“The Haunting of Molly Hartley” is a unique idea for a film held back by a bad presentation; a great 75-minutes is wasted in the final 10.
This week’s recommendation, The Haunting of Molly Hartley, is a mid-2000s movie that tries to do some really interesting things in the possession and psychological horror genres. Sadly, it falls a bit flat as it relies too heavily on tropes from the teen horror films of the era.
For those who have never watched this film, this review will be very spoiler-heavy. So here is the official synopsis and a brief bit of spoiler-free review to give you an idea of where the film is going:
A girl with PTSD attempts to refresh her life at a new school but soon finds it impossible when she’s afflicted by not only bullying and bad memories, but also the supernatural.
The entire premise of the film is basically that synopsis with a big “maybe” at the end.
Maybe young Molly Hartley is afflicted by the supernatural and maybe it’s all in her head.
Maybe the spooky stuff she is seeing and the ominous presence around her is simply all in her head and she is as insane as her batshit crazy mother who tried to murder her.
When the film focuses on this conundrum, it’s a fantastic bit of cinema, walking a fine line between the possession and psychological horror subgenres.
However, what the creative crew does with the story instead causes the film to fall flat as a whole.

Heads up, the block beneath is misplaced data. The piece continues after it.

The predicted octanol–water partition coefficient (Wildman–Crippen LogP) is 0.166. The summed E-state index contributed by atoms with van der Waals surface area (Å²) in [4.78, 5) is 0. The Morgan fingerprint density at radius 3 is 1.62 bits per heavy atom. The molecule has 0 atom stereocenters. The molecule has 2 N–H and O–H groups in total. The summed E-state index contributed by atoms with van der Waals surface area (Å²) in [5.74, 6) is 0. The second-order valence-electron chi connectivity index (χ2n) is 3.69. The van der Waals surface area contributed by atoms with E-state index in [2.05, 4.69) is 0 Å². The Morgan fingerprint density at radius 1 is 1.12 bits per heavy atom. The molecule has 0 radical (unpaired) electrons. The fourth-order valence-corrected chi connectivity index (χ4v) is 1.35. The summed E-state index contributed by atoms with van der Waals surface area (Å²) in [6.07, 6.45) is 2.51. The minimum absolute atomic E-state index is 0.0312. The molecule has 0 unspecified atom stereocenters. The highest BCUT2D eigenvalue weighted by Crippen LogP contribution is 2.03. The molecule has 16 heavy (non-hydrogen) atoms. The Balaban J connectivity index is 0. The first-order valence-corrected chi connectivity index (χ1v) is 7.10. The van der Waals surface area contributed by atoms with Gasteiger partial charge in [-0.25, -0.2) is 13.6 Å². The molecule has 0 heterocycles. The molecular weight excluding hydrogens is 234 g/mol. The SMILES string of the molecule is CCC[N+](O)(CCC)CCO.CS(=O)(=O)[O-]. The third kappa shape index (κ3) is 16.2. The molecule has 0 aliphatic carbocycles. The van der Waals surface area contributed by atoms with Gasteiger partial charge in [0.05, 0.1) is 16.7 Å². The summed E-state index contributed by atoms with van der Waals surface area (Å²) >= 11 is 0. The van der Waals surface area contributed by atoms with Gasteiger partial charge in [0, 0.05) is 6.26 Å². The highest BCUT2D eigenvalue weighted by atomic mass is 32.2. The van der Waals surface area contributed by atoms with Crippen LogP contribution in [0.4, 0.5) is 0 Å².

Plot spoilers ahead!
Stop reading if you plan to check this one out first, or skip to the end for my final thoughts.
Molly Hartley isn’t possessed and she isn’t crazy.
She’s the devil’s daughter… but only at midnight on her 18th birthday — and only if she doesn’t find Jesus first and if she isn’t able to figure out any of the numerous loopholes that exist to save her soul.
The revelation is sloppily unleashed on the audience about 10 minutes before the end of the film as her crazy mother escapes from the insane asylum and just blurts out, “You were stillborn but I sold your soul to satan for 18 years.”
This could have played right into the whole “is she crazy or not” plot of the film, but then her father walks in the door and says, “Yup” and so does Molly’s guidance counselor — who is apparently a cult member in cahoots with her father.
If that wasn’t enough, the most popular boy in school, who Molly has a crush on, also just randomly walks in the door and confirms she’s the devil’s daughter. We are then given a bunch of exposition, a flashback, and a failed suicide attempt by Molly that happens just a second too late.
End of plot spoilers — final thoughts
All this insanity is enough to leave the viewer shaking their head as they watch a fantastic horror film come apart in the final act.
So, is it worth checking out?
To be fair, the film is great for the first 75 minutes as they tiptoe on a fine line between two genres. Thus, for most of the film’s runtime, this is a really great watch.
The big problems with this film come in the final 10 minutes as the filmmakers, for some inexplicable reason, completely throw away everything they had been building to. That’s really disappointing because, without the unfortunate ending, this would have been an easy recommendation for a killer movie night.
The Haunting of Molly Hartley is currently free to watch on Tubi, and at just 85 minutes, it’s a quick — and, for the most part, painless — watch. Check it out for yourself and see what you think.